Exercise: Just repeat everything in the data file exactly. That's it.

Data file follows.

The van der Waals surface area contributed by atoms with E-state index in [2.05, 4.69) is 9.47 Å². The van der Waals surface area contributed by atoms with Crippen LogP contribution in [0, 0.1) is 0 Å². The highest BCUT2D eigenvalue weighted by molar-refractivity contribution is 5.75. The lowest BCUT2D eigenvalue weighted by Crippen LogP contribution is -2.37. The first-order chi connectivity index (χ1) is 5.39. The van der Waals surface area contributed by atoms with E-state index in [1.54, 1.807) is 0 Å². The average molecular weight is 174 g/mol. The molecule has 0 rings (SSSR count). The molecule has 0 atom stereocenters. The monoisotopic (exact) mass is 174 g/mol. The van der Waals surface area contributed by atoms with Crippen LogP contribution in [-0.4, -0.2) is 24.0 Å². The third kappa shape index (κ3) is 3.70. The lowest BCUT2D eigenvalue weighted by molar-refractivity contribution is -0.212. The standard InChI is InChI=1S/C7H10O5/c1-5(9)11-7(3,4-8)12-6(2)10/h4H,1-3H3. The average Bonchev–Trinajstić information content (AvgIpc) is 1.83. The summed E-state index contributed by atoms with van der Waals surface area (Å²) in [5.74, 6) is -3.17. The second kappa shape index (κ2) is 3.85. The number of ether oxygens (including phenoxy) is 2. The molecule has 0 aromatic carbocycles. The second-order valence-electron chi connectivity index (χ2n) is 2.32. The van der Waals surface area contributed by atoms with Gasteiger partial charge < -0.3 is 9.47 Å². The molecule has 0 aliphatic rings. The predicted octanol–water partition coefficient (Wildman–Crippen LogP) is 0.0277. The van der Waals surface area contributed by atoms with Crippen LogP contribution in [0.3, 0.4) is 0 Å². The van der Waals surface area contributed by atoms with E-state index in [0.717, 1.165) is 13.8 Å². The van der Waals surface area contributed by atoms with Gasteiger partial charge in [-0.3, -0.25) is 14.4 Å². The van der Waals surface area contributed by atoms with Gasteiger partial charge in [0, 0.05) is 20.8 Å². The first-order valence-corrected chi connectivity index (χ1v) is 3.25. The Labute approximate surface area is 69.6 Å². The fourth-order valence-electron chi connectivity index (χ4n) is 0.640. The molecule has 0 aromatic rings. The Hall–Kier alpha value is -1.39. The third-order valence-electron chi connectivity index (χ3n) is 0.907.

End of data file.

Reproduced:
The van der Waals surface area contributed by atoms with E-state index in [2.05, 4.69) is 9.47 Å². The van der Waals surface area contributed by atoms with Crippen LogP contribution in [0, 0.1) is 0 Å². The highest BCUT2D eigenvalue weighted by molar-refractivity contribution is 5.75. The lowest BCUT2D eigenvalue weighted by Crippen LogP contribution is -2.37. The first-order chi connectivity index (χ1) is 5.39. The van der Waals surface area contributed by atoms with E-state index in [1.54, 1.807) is 0 Å². The average molecular weight is 174 g/mol. The molecule has 0 rings (SSSR count). The molecule has 0 atom stereocenters. The monoisotopic (exact) mass is 174 g/mol. The van der Waals surface area contributed by atoms with Crippen LogP contribution in [-0.4, -0.2) is 24.0 Å². The third kappa shape index (κ3) is 3.70. The lowest BCUT2D eigenvalue weighted by molar-refractivity contribution is -0.212. The standard InChI is InChI=1S/C7H10O5/c1-5(9)11-7(3,4-8)12-6(2)10/h4H,1-3H3. The average Bonchev–Trinajstić information content (AvgIpc) is 1.83. The summed E-state index contributed by atoms with van der Waals surface area (Å²) in [5.74, 6) is -3.17. The second kappa shape index (κ2) is 3.85. The number of ether oxygens (including phenoxy) is 2. The molecule has 0 aromatic carbocycles. The second-order valence-electron chi connectivity index (χ2n) is 2.32. The van der Waals surface area contributed by atoms with Gasteiger partial charge < -0.3 is 9.47 Å². The molecule has 0 aliphatic rings. The predicted octanol–water partition coefficient (Wildman–Crippen LogP) is 0.0277. The van der Waals surface area contributed by atoms with Crippen LogP contribution in [0.3, 0.4) is 0 Å². The van der Waals surface area contributed by atoms with E-state index in [0.717, 1.165) is 13.8 Å². The van der Waals surface area contributed by atoms with Gasteiger partial charge in [-0.3, -0.25) is 14.4 Å². The van der Waals surface area contributed by atoms with Gasteiger partial charge in [0, 0.05) is 20.8 Å². The first-order valence-corrected chi connectivity index (χ1v) is 3.25. The Labute approximate surface area is 69.6 Å². The fourth-order valence-electron chi connectivity index (χ4n) is 0.640. The molecule has 0 aromatic rings. The Hall–Kier alpha value is -1.39. The third-order valence-electron chi connectivity index (χ3n) is 0.907.